Terry Johnson’s shoulder pain was bad and getting worse near the end of 2020, but he decided to delay surgery.
Johnson was reluctant to seek care when so many were sick with COVID-19 — he’s been wary of catching illnesses since a major heart operation a few years ago. The Chaska resident knew hospitals were under considerable stress and figured other patients had greater need for a bed.
But by March 2021, he could no longer tolerate the pain; Johnson finally sought treatment at Abbott Northwestern Hospital in Minneapolis.
“Before, if you came here and wanted to shake my hand, I’d have to take my left hand and lift my right hand up,” said Johnson, 69. “Now, I can do anything. It’s almost like a miracle to me.”
As patients like Johnson returned for care last year following pandemic-related delays in 2020, Minnesota’s nine largest hospital operators saw revenue rebound.
Median revenue in 2021 jumped by 12% to $2.6 billion and two of the health systems returned to profitability after a distressing previous year, according to the Star Tribune’s annual look at financial performance at the biggest health care nonprofits in Minnesota.
Whereas the median operating margin across the health systems was just 0.3% in 2020, it improved last year to 3.3%.
“The types of care that were being delivered between 2020 and 2021 probably shifted a bit, where 2021 brought a bit more elective services — things that tend to have a better margin and people who had waited kind of caught up,” said Jean Abraham, a health economist at the University of Minnesota.
Revenue improvement, however, does not mean health systems have recovered financially from the pandemic, said Nancy Kane, a researcher in health policy and management at the Harvard TH Chan School of Public Health.
Hospitals that lost revenue in 2020 with the temporary shutdown of non-emergency care for the pandemic are now grappling with surging labor costs. “The story’s not over,” Kane said.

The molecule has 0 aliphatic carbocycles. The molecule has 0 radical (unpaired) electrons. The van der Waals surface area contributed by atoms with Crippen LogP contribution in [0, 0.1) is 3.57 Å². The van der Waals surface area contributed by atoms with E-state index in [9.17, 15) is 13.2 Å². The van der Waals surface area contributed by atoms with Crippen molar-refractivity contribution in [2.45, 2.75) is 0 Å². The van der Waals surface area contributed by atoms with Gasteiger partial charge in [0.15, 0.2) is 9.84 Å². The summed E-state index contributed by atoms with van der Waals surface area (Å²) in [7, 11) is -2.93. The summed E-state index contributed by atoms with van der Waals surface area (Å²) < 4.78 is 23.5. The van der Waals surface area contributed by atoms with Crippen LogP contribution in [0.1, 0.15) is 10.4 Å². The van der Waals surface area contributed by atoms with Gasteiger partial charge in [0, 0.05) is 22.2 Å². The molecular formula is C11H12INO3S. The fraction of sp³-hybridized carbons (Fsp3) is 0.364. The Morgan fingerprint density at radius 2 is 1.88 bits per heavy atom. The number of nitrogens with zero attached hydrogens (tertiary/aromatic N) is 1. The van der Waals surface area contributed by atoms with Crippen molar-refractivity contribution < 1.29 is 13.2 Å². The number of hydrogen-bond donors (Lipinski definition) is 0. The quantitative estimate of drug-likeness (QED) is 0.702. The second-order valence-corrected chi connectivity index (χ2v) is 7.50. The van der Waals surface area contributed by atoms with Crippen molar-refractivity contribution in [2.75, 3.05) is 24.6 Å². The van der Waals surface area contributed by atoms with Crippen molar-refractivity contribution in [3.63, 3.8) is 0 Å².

Many health care workers have retired early or left the profession following the stress of COVID-19, she said. Hospitals, in turn, are struggling to fill gaps by paying top dollar for temporary “traveling” nurses, and by using overtime and premium pay to stretch the existing workforce.
Considering the whiplash of disruptions — from hospitals sitting relatively empty at the outset to getting slammed last winter by staffing shortages — it’s still too early to assess the pandemic’s overall impact, said Sayeh Nikpay, a health policy researcher at the U.
“I think we won’t have a really clear picture of what is happening to health care finance — and why — until we’re pretty far out from where we are now,” Nikpay said.
The Star Tribune’s annual survey of financial performance at nonprofit health care groups focused this year on the largest dozen.
The list includes three health insurers and eight health systems, each of which operates at least one hospital plus clinics. It’s rounded out by Bloomington-based HealthPartners, which is both an insurer and health care provider.
The Mayo Clinic in Rochester again reported the most revenue — $15.7 billion — followed by HealthPartners and Eagan-based Blue Cross and Blue Shield of Minnesota, each with more than $7 billion.
Data from audited financial statements show the health systems and health insurers have had an inverse relationship over the past three years: financial improvement for one group came as fortunes diminished for the other.
As a group, the insurers Blue Cross, Medica and UCare became more profitable between 2019 and 2020. Then, their median operating income fell closer to breakeven in 2021, according to the Star Tribune analysis.
Meanwhile, health systems — a group that includes HealthPartners for the analysis — saw median operating income fall in 2020 to $7.3 million on $2.19 billion of revenue. Last year, their operating income improved to a median of $82 million on revenue of $2.45 billion.
Without special government funding to cope with the pandemic, Minnesota’s largest health systems would have lost money on operations in 2020. As a group, they collectively used about $1 billion in COVID funding that year.
Better financial results in 2021 came even as the nonprofits collectively used much less in special COVID funding — about $300 million.
But this improvement is not reassuring to officials at the Minnesota Hospital Association. The trade group argued the Star Tribune’s analysis should exclude Mayo, which has large operations outside Minnesota, and calculate medians without including the COVID relief funds.
With those adjustments, the numbers would show that hospitals between 2020 and 2021 went from “drowning” to “barely treading water,” said Dr. Rahul Koranne, chief executive of the Minnesota Hospital Association.